The WTO has downgraded its trade forecast for 2020 from a 3.0% growth to 2.7% growth. This projection, however, depends mainly on the return to more normal trade relations, argues the WTO.
Trade tensions have been the overriding theme in 2019: The US-Sino trade war, Brexit, the Japan-South Korea trade war, and a global trend towards wider income inequality have all contributed to a toxic trade climate.
2019 was a year of uncertainty around global trade agreements, with trade being used as a political football, increasing the costs of trade. 2020 could become a restorative year, with some of the disputes being resolved and a final settlement of Brexit.
Focus on low-risk markets
Although there are signs of more political stability in 2020, it has never been a good idea for companies to rely on politicians to lead the way. Most business-leaders know that.
Therefore, in 2020, small and medium-sized enterprises (SMEs) will look to minimize risks as much as they can by reinforcing the customer relationships they already have and focusing on markets they already know. Instead of venturing into new geographics, SMEs will look to grow the business with their existing clients and look for ways to diversify their product offers.
For those looking to enter new markets, knowledge and competency will be essential. Attending a workshop, for example, may save time and money down the road. Consulting trade experts or using professional trade platforms like Export Portal can simplify the entire trade cycle from the start to the end.
Integrated trade ecosystems replace siloed supply chains
Every business involved with international trade aims to minimize its supply chain costs while providing the best customer service. In the future, companies will increasingly work together in partnerships to reduce costs and reduce the risks associated with shipping cargo.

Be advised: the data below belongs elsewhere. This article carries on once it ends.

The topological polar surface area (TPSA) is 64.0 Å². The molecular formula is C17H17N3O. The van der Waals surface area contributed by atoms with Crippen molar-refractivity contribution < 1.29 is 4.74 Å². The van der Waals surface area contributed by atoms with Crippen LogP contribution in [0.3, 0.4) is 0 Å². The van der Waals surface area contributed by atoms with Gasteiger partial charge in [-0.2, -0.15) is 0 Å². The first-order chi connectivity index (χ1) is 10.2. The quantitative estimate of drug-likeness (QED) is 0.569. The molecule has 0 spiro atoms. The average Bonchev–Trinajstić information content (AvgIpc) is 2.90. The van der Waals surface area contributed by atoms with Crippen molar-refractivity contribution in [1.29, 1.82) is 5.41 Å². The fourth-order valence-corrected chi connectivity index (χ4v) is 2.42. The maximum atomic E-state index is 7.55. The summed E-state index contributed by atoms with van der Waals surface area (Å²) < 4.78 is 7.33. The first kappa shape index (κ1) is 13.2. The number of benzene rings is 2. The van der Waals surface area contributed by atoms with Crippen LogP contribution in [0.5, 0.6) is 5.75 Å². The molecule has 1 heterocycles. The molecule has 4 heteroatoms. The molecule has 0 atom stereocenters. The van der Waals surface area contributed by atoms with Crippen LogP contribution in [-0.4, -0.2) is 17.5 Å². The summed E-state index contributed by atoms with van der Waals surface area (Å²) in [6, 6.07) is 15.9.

The future of supply chain management is not siloed supply chains but supply chain ecosystems that include a vast number of different entities. This development will be further enhanced by technological solutions such as blockchain technology, which allows multiple entities to share data across a common technological platform.
The rise of Asia
2020 will be the first year since the 19th century that the Asian economies will become larger than the rest of the world combined in terms of purchasing power parity (PPP). Asia is not only growing wealthier, but it is also becoming more integrated through regional trade agreements and political and economic coalitions like the ASEAN community.
While the global economy has been trending towards more trade fragmentation, Asia goes in the opposite direction. Despite the historical disputes between many Asian nations, the mutual benefits of trade cooperation have become more evident, motivating governments to overcome barriers and foster regional cooperation.
Examples for this trend are the revival of the China-Japan-South Korea trilateral summit and a significant improvement of the relationships between China, India, Japan, and South Korea. Also, regional platforms such as ASEAN, APEC, and the Shanghai Cooperation Organization have gained momentum.